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How should a deal team interact to ensure that an M&A deal gets to a closing?

Andrew Sherman
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Andrew Sherman is an M&A Partner at Jones Day. He focuses his practice on issues affecting business growth for companies at all stages, including developing strategies to leverage intellectual property and technology assets, as well as international corporate transactional and franchising matters.

He has served as a legal and strategic advisor to dozens of Fortune 500 companies and hundreds of emerging growth companies. He has represented U.S. and international clients from early stage, rapidly growing start-ups, to closely held franchisors and middle market companies, to multibillion dollar international conglomerates. He also counsels on issues such as franchising, licensing, joint ventures, strategic alliances, capital formation, distribution channels, technology development, and mergers and acquisitions.

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Q:How should a deal team (lawyer, investment banker, and others) interact to ensure that an M&A deal runs smoothly and gets to a closing?
A: This is really, really, really, that’s triple really important. First of all, the deal team that the business owners select, should have experience ideally as a team. Have these guys work together before - the lawyer, the investment banker, the CPA firm, any special advisors. Remember, there might be four or five different parties on the team and with any team, you need to designate a quarterback. Who is going to quarterback this team - is it the investment banker, is it the lawyer, is it the CPA? Is it going to vary? Sometimes it’s the investment banker initially leading the team and then like in a relay race, the baton is handed off from the investment banker to the lawyer at a particular stage in the transaction. So point one would be, has the deal team worked together before? Do they have respect for each other? Do they collaborate and make sure it’s not too much testosterone among the deal team members; each one trying to look like they are the deal hero? Do they have experience in working together? Who is going to quarterback that team and will that quarterback vary at different points in the transaction?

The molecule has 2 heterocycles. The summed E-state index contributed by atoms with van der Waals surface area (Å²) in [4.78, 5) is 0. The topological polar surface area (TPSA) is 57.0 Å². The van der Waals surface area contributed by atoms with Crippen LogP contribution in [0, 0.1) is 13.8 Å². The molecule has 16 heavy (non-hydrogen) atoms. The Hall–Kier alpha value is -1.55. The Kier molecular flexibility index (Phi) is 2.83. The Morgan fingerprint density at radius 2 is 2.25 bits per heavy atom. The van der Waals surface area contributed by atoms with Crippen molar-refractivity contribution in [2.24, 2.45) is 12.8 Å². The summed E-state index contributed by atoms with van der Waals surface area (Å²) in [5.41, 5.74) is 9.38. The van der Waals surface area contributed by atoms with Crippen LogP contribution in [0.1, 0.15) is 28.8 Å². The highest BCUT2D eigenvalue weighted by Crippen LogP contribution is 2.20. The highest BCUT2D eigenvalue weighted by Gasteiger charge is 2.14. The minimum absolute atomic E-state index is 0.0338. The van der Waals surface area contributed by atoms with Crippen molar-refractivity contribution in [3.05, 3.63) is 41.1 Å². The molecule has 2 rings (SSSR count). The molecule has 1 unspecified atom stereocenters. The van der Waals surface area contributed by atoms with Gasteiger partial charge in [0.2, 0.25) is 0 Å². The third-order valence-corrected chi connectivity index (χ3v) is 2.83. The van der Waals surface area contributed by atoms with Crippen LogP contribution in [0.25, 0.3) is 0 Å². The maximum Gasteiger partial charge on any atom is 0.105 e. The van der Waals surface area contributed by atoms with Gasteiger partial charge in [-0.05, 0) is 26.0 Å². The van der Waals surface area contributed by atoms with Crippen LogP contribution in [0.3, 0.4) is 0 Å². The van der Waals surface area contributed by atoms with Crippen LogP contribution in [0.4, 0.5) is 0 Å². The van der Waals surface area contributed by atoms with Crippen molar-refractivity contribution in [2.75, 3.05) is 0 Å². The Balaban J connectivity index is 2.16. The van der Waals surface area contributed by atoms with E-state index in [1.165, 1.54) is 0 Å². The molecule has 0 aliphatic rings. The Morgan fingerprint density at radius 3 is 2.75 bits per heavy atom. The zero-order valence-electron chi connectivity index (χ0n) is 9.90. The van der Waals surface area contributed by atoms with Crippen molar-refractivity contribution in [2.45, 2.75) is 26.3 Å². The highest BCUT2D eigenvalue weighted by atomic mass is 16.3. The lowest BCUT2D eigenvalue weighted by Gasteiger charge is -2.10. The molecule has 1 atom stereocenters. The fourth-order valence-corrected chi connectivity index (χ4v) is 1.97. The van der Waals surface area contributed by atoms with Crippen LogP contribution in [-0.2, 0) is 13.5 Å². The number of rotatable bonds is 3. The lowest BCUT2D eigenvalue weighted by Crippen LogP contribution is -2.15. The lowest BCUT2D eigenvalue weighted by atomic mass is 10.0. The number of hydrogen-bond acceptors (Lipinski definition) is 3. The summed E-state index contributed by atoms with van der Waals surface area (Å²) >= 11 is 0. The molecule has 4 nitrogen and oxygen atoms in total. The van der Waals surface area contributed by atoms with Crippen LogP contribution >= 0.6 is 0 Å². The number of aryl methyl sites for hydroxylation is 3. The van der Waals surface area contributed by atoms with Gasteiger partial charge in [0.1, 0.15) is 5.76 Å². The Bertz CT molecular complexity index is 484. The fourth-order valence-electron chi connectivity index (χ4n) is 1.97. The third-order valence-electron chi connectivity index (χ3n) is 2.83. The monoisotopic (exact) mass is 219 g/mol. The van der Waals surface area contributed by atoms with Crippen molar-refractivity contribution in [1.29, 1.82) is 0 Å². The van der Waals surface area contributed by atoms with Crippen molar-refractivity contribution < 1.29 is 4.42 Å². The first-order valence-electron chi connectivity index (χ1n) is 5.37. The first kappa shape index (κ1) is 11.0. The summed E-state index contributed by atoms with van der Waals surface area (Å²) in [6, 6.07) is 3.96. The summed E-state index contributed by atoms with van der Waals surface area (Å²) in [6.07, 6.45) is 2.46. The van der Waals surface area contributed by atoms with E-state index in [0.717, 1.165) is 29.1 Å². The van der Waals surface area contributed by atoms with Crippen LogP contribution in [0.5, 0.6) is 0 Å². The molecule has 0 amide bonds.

Point #2; are they sharing information?
I was involved in a transaction recently where the accountants were on a deal talking to the accountants on the other side. The investment bankers were on the deal talking to the investment bankers on the other side. Nobody was telling the lawyer what was what and ultimately, I need to take the concerns that have been raised or observed in other parts of the due diligence and integrate them into the document. So if the accountant calls the other accounting firm and says, "Well, these internal controls and processes are not what we thought they would be." Well damn it, call me at some point and tell me so that I can draft special reps and warranties and protection around the internal processes not being what they should be. So a lot of it is also good communication by and among team members and understanding each other’s roles.

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